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gall 1

1. Outrageous insolence; effrontery: After borrowing my car, he had the gall to complain about its seats.
a. Bitterness of feeling; rancor.
b. Something bitter to endure: the gall of defeat.
3. See bile.

[Middle English galle, gallbladder, bile, courage, from Old English gealla, galla, bile; see ghel- in Indo-European roots.]

gall 2

1. A skin sore caused by friction and abrasion: a saddle gall.
a. Exasperation; vexation.
b. The cause of such vexation.
v. galled, gall·ing, galls
1. To irk or exasperate; vex: It galled me to have to wait outside.
2. To wear away or make sore by abrasion; chafe:
To become worn or sore by abrasion.

[Middle English galle, from Old English gealla, possibly from Latin galla, nutgall.]

gall 3

An abnormal growth of plant tissue caused by an organism, such as an insect, mite, or bacterium, or by a wound.

[Middle English galle, from Old French, from Latin galla, nutgall.]
American Heritage® Dictionary of the English Language, Fifth Edition. Copyright © 2016 by Houghton Mifflin Harcourt Publishing Company. Published by Houghton Mifflin Harcourt Publishing Company. All rights reserved.
ThesaurusAntonymsRelated WordsSynonymsLegend:
Adj.1.galled - painful from having the skin abraded
painful - causing physical or psychological pain; "worked with painful slowness"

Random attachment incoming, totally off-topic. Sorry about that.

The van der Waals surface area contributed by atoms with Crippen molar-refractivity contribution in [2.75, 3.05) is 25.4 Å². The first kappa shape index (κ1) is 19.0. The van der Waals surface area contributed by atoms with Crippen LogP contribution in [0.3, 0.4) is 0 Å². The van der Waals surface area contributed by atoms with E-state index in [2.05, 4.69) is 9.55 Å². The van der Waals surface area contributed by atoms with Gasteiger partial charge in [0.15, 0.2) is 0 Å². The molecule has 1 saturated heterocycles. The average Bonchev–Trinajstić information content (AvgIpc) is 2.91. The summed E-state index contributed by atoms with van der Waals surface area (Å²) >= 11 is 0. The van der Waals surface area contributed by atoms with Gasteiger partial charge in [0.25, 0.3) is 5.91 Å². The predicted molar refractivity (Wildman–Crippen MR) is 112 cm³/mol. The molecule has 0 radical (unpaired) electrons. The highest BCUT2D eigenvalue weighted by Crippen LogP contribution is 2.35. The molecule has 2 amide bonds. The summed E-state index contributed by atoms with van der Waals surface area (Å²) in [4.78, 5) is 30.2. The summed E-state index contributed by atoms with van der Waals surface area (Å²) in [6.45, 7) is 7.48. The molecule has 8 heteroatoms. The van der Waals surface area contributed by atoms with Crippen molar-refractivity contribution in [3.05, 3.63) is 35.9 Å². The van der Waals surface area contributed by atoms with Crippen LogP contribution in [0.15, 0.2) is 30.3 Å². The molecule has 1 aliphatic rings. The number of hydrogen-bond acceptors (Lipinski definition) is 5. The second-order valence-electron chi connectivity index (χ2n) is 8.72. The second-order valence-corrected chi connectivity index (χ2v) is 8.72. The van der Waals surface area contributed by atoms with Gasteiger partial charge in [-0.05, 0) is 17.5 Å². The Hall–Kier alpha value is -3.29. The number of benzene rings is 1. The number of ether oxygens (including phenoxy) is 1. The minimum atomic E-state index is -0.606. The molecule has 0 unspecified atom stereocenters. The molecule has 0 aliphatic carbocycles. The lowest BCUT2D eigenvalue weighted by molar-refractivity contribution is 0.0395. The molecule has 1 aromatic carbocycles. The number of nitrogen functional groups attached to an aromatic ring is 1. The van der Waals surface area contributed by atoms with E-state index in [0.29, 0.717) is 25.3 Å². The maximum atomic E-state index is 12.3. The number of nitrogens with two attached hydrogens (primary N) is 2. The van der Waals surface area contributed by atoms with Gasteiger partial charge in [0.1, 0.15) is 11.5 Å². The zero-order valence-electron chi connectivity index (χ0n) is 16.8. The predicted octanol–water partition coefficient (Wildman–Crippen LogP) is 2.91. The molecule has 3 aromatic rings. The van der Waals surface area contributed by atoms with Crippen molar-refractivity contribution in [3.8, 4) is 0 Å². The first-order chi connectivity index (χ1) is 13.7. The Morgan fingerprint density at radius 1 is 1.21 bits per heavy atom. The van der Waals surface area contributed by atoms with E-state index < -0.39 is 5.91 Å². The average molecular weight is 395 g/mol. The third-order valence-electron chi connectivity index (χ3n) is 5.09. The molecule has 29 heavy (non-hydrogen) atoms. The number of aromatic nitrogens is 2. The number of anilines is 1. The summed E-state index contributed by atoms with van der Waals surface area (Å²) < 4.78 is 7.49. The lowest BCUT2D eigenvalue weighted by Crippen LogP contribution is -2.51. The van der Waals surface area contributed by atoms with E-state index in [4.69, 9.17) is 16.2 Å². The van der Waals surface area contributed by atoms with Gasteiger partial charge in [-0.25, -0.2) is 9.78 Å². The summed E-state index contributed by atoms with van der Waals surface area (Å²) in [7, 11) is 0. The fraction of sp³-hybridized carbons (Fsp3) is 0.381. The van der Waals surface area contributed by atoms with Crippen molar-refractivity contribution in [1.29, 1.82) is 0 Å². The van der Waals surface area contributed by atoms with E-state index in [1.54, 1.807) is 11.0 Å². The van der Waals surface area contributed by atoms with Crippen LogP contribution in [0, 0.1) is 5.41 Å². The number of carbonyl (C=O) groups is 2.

Based on WordNet 3.0, Farlex clipart collection. © 2003-2012 Princeton University, Farlex Inc.
References in periodicals archive ?
With potentially disastrous effects resulting from galled fasteners seizing or even being subject to a fatigue breakage, the manufacturing industry players are advised to counter this threat.
Histochemical analyses were performed on samples embedded in polyethylenoglycol (PEG 6000) (Ferreira, Teixeira, & Isaias, 2014) and sectioned in a rotary microtome at a thickness of 25 pm, or on free-hand sections (using razor blades) obtained from recently collected non-galled and galled samples.
Fabaceae and Myrtaceae were the plant families with the greatest richness of gall (4 and 6 morphotypes, respectively), and the greatest number of galled plant species (four and three, respectively) (Table 1 ).
Galled leaves, even when reaching maturity, may behave as a sink organ rather than as a source of nutrients for the plant (Constantino et al., 2009).
Use of these plots for a parallel experiment precluded our ability of accurately measure damage at the individual ramet level for our oPposited and galled stems.
Fifteen plant families were found galled (Anacardiaceae, Asteraceae, Bignoniaceae, Euphorbiaceae, Fabaceae, Flacourtiaceae, Malvaceae, Mimosaceae, Myrtaceae, Rhamnaceae, Rubiaceae, Sapindaceae, Smilacaceae, Tiliaceae, and Verbenaceae).
The field site was surveyed, and 64 moderately or heavily galled ([approximately equal to]20% of leaves galled) trees [less than]3.5 m tall (to allow access to all parts of the tree) were selected.
They classified plants as resistant if less than 50% of the root system was galled and less than 50% of the root system was covered with egg masses.
Moreover, assuming the morphological similarity between host leaves and galls in this system, a gradient from non-galled leaves, through non-galled portions of galled leaves, and towards galls should be generated, establishing a morpho-physiological continuum.